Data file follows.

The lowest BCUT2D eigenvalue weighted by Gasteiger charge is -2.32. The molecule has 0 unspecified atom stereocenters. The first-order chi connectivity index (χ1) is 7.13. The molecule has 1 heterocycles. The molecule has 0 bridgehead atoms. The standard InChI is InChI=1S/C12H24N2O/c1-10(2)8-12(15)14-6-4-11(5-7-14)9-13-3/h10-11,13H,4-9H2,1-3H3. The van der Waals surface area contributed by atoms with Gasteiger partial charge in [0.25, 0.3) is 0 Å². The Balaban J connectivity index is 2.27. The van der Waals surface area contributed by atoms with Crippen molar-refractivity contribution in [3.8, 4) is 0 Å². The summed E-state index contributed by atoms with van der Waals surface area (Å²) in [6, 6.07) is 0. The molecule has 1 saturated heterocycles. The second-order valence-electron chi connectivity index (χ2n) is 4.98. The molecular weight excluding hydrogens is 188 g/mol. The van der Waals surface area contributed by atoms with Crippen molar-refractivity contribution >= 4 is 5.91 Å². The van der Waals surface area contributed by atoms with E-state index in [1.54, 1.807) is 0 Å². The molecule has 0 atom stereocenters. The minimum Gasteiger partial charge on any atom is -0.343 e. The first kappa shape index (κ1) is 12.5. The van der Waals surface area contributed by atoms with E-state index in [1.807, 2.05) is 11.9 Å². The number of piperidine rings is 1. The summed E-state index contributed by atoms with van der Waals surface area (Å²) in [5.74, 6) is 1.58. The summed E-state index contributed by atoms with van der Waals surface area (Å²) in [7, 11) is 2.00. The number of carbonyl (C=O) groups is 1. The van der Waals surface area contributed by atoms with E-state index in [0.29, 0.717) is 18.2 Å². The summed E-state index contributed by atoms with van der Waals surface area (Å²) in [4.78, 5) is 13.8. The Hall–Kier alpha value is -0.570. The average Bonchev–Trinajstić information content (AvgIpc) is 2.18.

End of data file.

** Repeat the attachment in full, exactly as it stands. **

The lowest BCUT2D eigenvalue weighted by Gasteiger charge is -2.32. The molecule has 0 unspecified atom stereocenters. The first-order chi connectivity index (χ1) is 7.13. The molecule has 1 heterocycles. The molecule has 0 bridgehead atoms. The standard InChI is InChI=1S/C12H24N2O/c1-10(2)8-12(15)14-6-4-11(5-7-14)9-13-3/h10-11,13H,4-9H2,1-3H3. The van der Waals surface area contributed by atoms with Gasteiger partial charge in [0.25, 0.3) is 0 Å². The Balaban J connectivity index is 2.27. The van der Waals surface area contributed by atoms with Crippen molar-refractivity contribution in [3.8, 4) is 0 Å². The summed E-state index contributed by atoms with van der Waals surface area (Å²) in [6, 6.07) is 0. The molecule has 1 saturated heterocycles. The second-order valence-electron chi connectivity index (χ2n) is 4.98. The molecular weight excluding hydrogens is 188 g/mol. The van der Waals surface area contributed by atoms with Crippen molar-refractivity contribution >= 4 is 5.91 Å². The van der Waals surface area contributed by atoms with E-state index in [1.54, 1.807) is 0 Å². The molecule has 0 atom stereocenters. The minimum Gasteiger partial charge on any atom is -0.343 e. The first kappa shape index (κ1) is 12.5. The van der Waals surface area contributed by atoms with E-state index in [1.807, 2.05) is 11.9 Å². The number of piperidine rings is 1. The summed E-state index contributed by atoms with van der Waals surface area (Å²) in [5.74, 6) is 1.58. The summed E-state index contributed by atoms with van der Waals surface area (Å²) in [7, 11) is 2.00. The number of carbonyl (C=O) groups is 1. The van der Waals surface area contributed by atoms with E-state index in [0.29, 0.717) is 18.2 Å². The summed E-state index contributed by atoms with van der Waals surface area (Å²) in [4.78, 5) is 13.8. The Hall–Kier alpha value is -0.570. The average Bonchev–Trinajstić information content (AvgIpc) is 2.18.